Write a program that turns every 17th bit of a text file to a 1

CJam, 22 bytes


Try it online.

Touches every 17th bit, counting from the last.

I've used STDIN and STDOUT since CJam has no file I/O. If that's not allowed, the program can be wrapped in a Bash script at the cost of 24 extra bytes:

cjam <(echo q256b2H#b1f\|2H#b256b:c)<"$1">"$2"

How it works

q                      " Read from STDIN.                                                 ";
 256b                  " Convert to integer by considering the input a base 256 number.   ";
     2H#b              " Convert to array by considering the integer a base 2**17 number. ";
         1f|           " Set the LSB of every integer in the array element to 1.          ";
            2H#b       " Convert to integer by considering the array a base 2**17 number. ";
                256b   " Convert to array by considering the integer a base 256 number.   ";
                    :c " Turn character codes into characters.                            ";

Perl 59

regex substitution on bit strings:

$/=$\;$_=unpack"B*",<>;s|(.{16}).|${1}1|g;print pack"B*",$_


perl this.pl < infile.txt > outfile.txt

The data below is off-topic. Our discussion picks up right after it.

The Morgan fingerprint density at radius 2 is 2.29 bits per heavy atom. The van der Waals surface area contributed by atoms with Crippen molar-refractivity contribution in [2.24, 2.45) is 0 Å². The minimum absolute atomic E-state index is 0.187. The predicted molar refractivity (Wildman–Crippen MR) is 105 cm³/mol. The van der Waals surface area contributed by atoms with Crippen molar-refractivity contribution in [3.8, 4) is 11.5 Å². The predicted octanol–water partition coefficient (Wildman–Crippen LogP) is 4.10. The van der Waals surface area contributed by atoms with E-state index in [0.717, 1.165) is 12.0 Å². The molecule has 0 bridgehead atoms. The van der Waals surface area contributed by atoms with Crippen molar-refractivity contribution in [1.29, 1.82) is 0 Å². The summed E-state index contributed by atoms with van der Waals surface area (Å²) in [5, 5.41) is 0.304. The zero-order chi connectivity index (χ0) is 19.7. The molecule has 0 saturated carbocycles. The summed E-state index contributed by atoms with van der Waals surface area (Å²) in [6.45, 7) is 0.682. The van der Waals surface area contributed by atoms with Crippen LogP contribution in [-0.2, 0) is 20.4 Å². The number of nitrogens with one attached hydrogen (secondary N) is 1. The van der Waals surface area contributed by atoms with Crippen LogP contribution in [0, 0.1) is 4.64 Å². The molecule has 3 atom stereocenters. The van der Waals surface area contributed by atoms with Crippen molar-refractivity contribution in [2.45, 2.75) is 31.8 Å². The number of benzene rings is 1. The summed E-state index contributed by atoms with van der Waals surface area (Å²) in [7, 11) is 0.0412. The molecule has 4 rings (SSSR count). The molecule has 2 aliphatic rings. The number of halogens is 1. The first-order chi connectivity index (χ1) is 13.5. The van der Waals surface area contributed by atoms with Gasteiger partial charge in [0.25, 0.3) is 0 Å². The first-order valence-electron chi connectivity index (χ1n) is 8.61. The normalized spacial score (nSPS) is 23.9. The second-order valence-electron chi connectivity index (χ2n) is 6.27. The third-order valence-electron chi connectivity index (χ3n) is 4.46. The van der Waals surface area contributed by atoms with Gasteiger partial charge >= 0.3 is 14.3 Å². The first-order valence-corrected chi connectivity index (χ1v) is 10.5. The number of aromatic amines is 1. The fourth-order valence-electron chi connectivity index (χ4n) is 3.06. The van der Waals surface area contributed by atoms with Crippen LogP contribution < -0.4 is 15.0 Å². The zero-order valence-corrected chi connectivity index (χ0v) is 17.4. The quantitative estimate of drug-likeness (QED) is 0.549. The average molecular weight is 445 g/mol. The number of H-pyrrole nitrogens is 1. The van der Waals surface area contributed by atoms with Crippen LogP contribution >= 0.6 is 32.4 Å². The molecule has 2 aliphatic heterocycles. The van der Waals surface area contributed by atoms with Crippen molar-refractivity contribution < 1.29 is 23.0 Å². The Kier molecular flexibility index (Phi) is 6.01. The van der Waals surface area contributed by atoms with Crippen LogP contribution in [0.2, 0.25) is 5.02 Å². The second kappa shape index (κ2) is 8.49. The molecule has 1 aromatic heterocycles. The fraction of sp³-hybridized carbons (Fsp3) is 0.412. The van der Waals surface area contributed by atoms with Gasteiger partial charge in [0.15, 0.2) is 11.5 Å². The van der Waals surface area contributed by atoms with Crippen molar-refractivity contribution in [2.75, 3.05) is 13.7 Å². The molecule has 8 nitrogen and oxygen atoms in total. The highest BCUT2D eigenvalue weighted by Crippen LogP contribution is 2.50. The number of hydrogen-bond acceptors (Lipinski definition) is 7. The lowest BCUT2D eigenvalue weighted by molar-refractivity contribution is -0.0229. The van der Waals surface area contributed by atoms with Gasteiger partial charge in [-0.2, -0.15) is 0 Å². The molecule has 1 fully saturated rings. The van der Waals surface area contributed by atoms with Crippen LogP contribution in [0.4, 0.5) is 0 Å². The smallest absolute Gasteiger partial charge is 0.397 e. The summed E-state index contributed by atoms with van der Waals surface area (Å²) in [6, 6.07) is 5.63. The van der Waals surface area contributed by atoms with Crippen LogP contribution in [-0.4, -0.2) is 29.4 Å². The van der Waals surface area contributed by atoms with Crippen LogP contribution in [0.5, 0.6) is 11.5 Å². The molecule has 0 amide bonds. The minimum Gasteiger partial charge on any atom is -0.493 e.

C, 125

Assumes big-endian and 16-bit integers.

Works by applying a bitwise-OR on every two bytes.

Input file is y, output is z.

unsigned a,b;main(c){void*f=fopen("y","r"),*g=fopen("z","w");while(b=fread(&c,1,2,f))c|=a,a?a/=2:(a=32768),fwrite(&c,1,b,g);}


// The commented out /* short */ may be used if int is not 16 bits, and short is. 
unsigned /* short */ a = 0,b;
main(/* short */ c){
    void *f = fopen("y", "r"), *g = fopen("z", "w");
    while(b = fread(&c, 1, 2, f)){
      // __builtin_bswap16 may be used if you are using GCC on a little-endian machine. 
      //c = __builtin_bswap16(c);
        c |= a;
        if(a) a >>= 1;
        else a = 32768;
      //c = __builtin_bswap16(c);
        fwrite(&c, 1, b, g);